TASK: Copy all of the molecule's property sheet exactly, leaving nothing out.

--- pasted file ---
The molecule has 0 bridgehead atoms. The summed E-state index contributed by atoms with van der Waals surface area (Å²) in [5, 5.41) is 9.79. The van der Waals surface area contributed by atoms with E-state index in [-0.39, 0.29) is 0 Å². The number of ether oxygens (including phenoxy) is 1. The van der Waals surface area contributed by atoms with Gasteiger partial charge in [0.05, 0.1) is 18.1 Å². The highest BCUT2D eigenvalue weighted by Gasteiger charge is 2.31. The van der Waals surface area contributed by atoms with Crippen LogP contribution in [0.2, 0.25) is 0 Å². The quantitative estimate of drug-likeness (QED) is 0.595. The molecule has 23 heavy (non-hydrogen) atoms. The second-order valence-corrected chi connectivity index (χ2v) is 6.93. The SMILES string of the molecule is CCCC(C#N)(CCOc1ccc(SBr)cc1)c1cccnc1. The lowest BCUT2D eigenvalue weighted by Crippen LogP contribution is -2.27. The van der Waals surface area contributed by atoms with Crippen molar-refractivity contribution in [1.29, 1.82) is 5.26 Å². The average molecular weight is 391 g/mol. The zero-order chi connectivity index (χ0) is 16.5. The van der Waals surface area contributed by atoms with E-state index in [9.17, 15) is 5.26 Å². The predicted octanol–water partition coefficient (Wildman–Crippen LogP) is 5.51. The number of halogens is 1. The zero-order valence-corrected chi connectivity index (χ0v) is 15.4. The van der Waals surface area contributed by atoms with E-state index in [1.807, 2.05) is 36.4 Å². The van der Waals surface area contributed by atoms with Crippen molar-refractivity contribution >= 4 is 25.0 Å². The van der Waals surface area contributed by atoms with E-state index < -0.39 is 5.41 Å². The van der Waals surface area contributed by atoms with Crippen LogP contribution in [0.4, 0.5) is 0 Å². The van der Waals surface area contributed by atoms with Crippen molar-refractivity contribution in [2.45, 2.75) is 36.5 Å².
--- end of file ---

The molecule has 0 bridgehead atoms. The summed E-state index contributed by atoms with van der Waals surface area (Å²) in [5, 5.41) is 9.79. The van der Waals surface area contributed by atoms with E-state index in [-0.39, 0.29) is 0 Å². The number of ether oxygens (including phenoxy) is 1. The van der Waals surface area contributed by atoms with Gasteiger partial charge in [0.05, 0.1) is 18.1 Å². The highest BCUT2D eigenvalue weighted by Gasteiger charge is 2.31. The van der Waals surface area contributed by atoms with Crippen LogP contribution in [0.2, 0.25) is 0 Å². The quantitative estimate of drug-likeness (QED) is 0.595. The molecule has 23 heavy (non-hydrogen) atoms. The second-order valence-corrected chi connectivity index (χ2v) is 6.93. The SMILES string of the molecule is CCCC(C#N)(CCOc1ccc(SBr)cc1)c1cccnc1. The lowest BCUT2D eigenvalue weighted by Crippen LogP contribution is -2.27. The van der Waals surface area contributed by atoms with Crippen molar-refractivity contribution in [1.29, 1.82) is 5.26 Å². The average molecular weight is 391 g/mol. The zero-order chi connectivity index (χ0) is 16.5. The van der Waals surface area contributed by atoms with E-state index in [9.17, 15) is 5.26 Å². The predicted octanol–water partition coefficient (Wildman–Crippen LogP) is 5.51. The number of halogens is 1. The zero-order valence-corrected chi connectivity index (χ0v) is 15.4. The van der Waals surface area contributed by atoms with E-state index in [1.807, 2.05) is 36.4 Å². The van der Waals surface area contributed by atoms with Crippen molar-refractivity contribution >= 4 is 25.0 Å². The van der Waals surface area contributed by atoms with E-state index < -0.39 is 5.41 Å². The van der Waals surface area contributed by atoms with Crippen LogP contribution in [0.4, 0.5) is 0 Å². The van der Waals surface area contributed by atoms with Crippen molar-refractivity contribution in [2.45, 2.75) is 36.5 Å².